Quotes from Tridib Banerjee; Michael Southworth (ed): City Sense and City Dense. Writings and Projects of Kevin Lynch, MIT Press 1991

(...) Martha Rosler reports of iron teeth installed in the ground of house entrances in the Bowery that should spoil sleeping comfort for the homeless. At the Viennese Karlsplatz park banks are subdivided through armrests into single seats to prevent people from lying down. By the means of many similar, more or less subtle strategies, social segregation is pushed through. (...) In these days, the new Austrian state apparatus follows ideological more than economic paradigms and protects government buildings and right-wing party headquarters with barricades and water cannons against the new "civil society".(...)
Andreas Fogarasi 2.00

(...)Rudolph Guliani's law and order ideology forces people to disappear under the surface of the city. In its extreme consequence the "zero-tolerance" policy allows no visibility of "the other" of society. (...) If we read Manhattan as Bachelard analyses the house, we identify N.Y.'s underground spaces as a huge Bachelardian cellar which is a sphere of the collective subconscious of the city. The tunnel people are part of the supressed elements of that collective subconscious.(...) In N.Y.C. the uniformity of the grid is confronted with the anarchy of architectural fragments, which are depending on financial speculation. The grid as a real abstraction is in conflict with the organism of the city that N.Y. represents. Manhattan is a social construct with its mechanisms of displacement, repression, gentrification and segregation.(...)The grid allows the spatial proximity of oppositions (Wall Street-Meat Market) while the mental segregation is kept. (...)The existence of people living under the surface of the city in tunnels and chambers means a new occupation and definition of urban structure. A new "social layer" is introduced to Manhattan.(...)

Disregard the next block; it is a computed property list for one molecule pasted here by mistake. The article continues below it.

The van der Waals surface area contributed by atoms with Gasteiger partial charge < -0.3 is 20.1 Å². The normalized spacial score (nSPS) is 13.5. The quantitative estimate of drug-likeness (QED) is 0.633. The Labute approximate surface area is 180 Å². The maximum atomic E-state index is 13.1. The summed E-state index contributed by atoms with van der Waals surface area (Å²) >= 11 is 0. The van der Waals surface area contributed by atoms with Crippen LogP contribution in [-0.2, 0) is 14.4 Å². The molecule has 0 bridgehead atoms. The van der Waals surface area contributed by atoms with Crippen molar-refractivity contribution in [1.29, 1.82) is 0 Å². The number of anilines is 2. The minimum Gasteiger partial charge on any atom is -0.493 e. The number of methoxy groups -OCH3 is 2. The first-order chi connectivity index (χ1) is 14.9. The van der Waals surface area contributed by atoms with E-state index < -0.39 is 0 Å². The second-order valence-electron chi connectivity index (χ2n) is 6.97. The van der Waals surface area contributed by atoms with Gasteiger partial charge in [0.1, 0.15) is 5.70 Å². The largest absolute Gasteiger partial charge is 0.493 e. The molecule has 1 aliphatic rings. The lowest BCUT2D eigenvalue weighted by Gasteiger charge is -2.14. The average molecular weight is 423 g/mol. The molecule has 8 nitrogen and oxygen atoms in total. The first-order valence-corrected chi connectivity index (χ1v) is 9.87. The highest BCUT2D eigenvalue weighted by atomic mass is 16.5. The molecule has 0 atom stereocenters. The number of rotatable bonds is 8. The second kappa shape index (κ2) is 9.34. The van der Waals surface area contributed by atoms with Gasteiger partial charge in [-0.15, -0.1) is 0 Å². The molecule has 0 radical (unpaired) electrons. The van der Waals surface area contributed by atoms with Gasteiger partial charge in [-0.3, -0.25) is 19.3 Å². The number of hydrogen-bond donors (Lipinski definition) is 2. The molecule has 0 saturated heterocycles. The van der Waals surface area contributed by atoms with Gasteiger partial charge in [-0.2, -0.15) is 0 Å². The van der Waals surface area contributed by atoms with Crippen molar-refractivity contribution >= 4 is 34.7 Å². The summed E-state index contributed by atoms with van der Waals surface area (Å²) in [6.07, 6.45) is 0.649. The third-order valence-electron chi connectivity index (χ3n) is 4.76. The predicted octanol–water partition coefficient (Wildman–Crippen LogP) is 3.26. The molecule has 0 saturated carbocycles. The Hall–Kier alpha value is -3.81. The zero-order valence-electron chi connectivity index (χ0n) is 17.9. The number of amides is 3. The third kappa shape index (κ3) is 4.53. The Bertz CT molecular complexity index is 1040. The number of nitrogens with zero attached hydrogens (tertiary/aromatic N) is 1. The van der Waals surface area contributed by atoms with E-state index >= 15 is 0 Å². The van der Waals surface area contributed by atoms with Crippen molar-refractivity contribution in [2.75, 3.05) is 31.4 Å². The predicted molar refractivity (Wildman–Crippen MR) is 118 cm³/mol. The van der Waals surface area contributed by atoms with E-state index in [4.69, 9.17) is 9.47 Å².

Andre Krammer 2.00

March 16; 6:30pm
Open discussion: "Strategies of Resistance Today: the current situation in Austria"; with participants and guests for further information on the current situation in Austria, we recommend the following links:

March 17: 2 pm
Open discussion: "Feedback / Reflection and Discussion about the project and the collaborative working method"; with participants and guests